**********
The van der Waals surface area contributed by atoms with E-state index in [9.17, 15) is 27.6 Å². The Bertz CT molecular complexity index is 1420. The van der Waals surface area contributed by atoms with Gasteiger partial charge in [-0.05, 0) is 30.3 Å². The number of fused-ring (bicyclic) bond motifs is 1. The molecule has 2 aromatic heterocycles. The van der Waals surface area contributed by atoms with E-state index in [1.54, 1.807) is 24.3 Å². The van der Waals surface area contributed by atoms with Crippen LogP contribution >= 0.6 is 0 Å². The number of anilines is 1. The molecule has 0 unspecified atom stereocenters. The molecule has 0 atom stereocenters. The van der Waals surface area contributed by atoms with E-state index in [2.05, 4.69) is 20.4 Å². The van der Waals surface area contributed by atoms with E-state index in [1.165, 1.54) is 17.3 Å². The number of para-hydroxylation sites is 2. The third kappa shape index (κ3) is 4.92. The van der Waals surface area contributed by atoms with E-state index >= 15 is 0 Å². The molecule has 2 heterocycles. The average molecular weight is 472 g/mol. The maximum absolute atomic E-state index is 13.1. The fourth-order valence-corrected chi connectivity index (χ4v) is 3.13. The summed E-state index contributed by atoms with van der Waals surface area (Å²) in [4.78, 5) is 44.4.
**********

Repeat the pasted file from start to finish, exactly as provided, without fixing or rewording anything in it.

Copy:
The van der Waals surface area contributed by atoms with E-state index in [9.17, 15) is 27.6 Å². The Bertz CT molecular complexity index is 1420. The van der Waals surface area contributed by atoms with Gasteiger partial charge in [-0.05, 0) is 30.3 Å². The number of fused-ring (bicyclic) bond motifs is 1. The molecule has 2 aromatic heterocycles. The van der Waals surface area contributed by atoms with E-state index in [1.54, 1.807) is 24.3 Å². The van der Waals surface area contributed by atoms with Crippen LogP contribution >= 0.6 is 0 Å². The number of anilines is 1. The molecule has 0 unspecified atom stereocenters. The molecule has 0 atom stereocenters. The van der Waals surface area contributed by atoms with E-state index in [2.05, 4.69) is 20.4 Å². The van der Waals surface area contributed by atoms with E-state index in [1.165, 1.54) is 17.3 Å². The number of para-hydroxylation sites is 2. The third kappa shape index (κ3) is 4.92. The van der Waals surface area contributed by atoms with E-state index >= 15 is 0 Å². The molecule has 2 heterocycles. The average molecular weight is 472 g/mol. The maximum absolute atomic E-state index is 13.1. The fourth-order valence-corrected chi connectivity index (χ4v) is 3.13. The summed E-state index contributed by atoms with van der Waals surface area (Å²) in [4.78, 5) is 44.4.